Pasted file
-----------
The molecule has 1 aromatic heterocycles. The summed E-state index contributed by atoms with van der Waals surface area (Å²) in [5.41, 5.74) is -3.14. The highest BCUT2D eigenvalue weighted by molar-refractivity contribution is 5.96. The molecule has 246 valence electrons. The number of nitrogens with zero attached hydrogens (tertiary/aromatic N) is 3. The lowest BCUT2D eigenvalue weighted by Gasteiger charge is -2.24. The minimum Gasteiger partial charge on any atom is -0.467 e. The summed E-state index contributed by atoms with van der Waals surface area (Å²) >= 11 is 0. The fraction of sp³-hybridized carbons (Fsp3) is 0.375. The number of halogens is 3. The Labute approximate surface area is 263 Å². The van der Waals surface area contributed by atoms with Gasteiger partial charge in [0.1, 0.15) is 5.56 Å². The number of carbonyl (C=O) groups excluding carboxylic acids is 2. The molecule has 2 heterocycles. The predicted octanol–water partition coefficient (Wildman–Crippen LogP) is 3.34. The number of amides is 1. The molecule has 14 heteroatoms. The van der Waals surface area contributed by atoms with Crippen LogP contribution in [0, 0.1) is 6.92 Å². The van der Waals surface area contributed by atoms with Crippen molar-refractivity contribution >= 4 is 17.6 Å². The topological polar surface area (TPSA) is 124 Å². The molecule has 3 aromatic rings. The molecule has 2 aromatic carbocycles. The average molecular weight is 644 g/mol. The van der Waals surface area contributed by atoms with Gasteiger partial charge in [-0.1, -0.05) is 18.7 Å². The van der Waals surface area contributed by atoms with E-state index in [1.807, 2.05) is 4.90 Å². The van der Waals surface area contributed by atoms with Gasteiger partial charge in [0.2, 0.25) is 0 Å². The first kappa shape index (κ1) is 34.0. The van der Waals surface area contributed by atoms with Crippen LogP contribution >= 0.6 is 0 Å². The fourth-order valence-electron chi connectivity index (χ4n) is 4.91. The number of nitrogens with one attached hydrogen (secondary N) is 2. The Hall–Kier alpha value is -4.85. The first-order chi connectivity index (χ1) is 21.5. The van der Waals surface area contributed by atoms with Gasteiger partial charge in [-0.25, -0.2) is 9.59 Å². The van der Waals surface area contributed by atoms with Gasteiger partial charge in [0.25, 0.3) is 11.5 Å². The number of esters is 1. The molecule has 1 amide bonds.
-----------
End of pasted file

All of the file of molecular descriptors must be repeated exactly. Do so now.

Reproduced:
The molecule has 1 aromatic heterocycles. The summed E-state index contributed by atoms with van der Waals surface area (Å²) in [5.41, 5.74) is -3.14. The highest BCUT2D eigenvalue weighted by molar-refractivity contribution is 5.96. The molecule has 246 valence electrons. The number of nitrogens with zero attached hydrogens (tertiary/aromatic N) is 3. The lowest BCUT2D eigenvalue weighted by Gasteiger charge is -2.24. The minimum Gasteiger partial charge on any atom is -0.467 e. The summed E-state index contributed by atoms with van der Waals surface area (Å²) >= 11 is 0. The fraction of sp³-hybridized carbons (Fsp3) is 0.375. The number of halogens is 3. The Labute approximate surface area is 263 Å². The van der Waals surface area contributed by atoms with Gasteiger partial charge in [0.1, 0.15) is 5.56 Å². The number of carbonyl (C=O) groups excluding carboxylic acids is 2. The molecule has 2 heterocycles. The predicted octanol–water partition coefficient (Wildman–Crippen LogP) is 3.34. The number of amides is 1. The molecule has 14 heteroatoms. The van der Waals surface area contributed by atoms with Crippen LogP contribution in [0, 0.1) is 6.92 Å². The van der Waals surface area contributed by atoms with Crippen molar-refractivity contribution >= 4 is 17.6 Å². The topological polar surface area (TPSA) is 124 Å². The molecule has 3 aromatic rings. The molecule has 2 aromatic carbocycles. The average molecular weight is 644 g/mol. The van der Waals surface area contributed by atoms with Gasteiger partial charge in [-0.1, -0.05) is 18.7 Å². The van der Waals surface area contributed by atoms with E-state index in [1.807, 2.05) is 4.90 Å². The van der Waals surface area contributed by atoms with Gasteiger partial charge in [0.2, 0.25) is 0 Å². The first kappa shape index (κ1) is 34.0. The van der Waals surface area contributed by atoms with Crippen LogP contribution >= 0.6 is 0 Å². The fourth-order valence-electron chi connectivity index (χ4n) is 4.91. The number of nitrogens with one attached hydrogen (secondary N) is 2. The Hall–Kier alpha value is -4.85. The first-order chi connectivity index (χ1) is 21.5. The van der Waals surface area contributed by atoms with Gasteiger partial charge in [-0.25, -0.2) is 9.59 Å². The van der Waals surface area contributed by atoms with Gasteiger partial charge in [0.25, 0.3) is 11.5 Å². The number of esters is 1. The molecule has 1 amide bonds.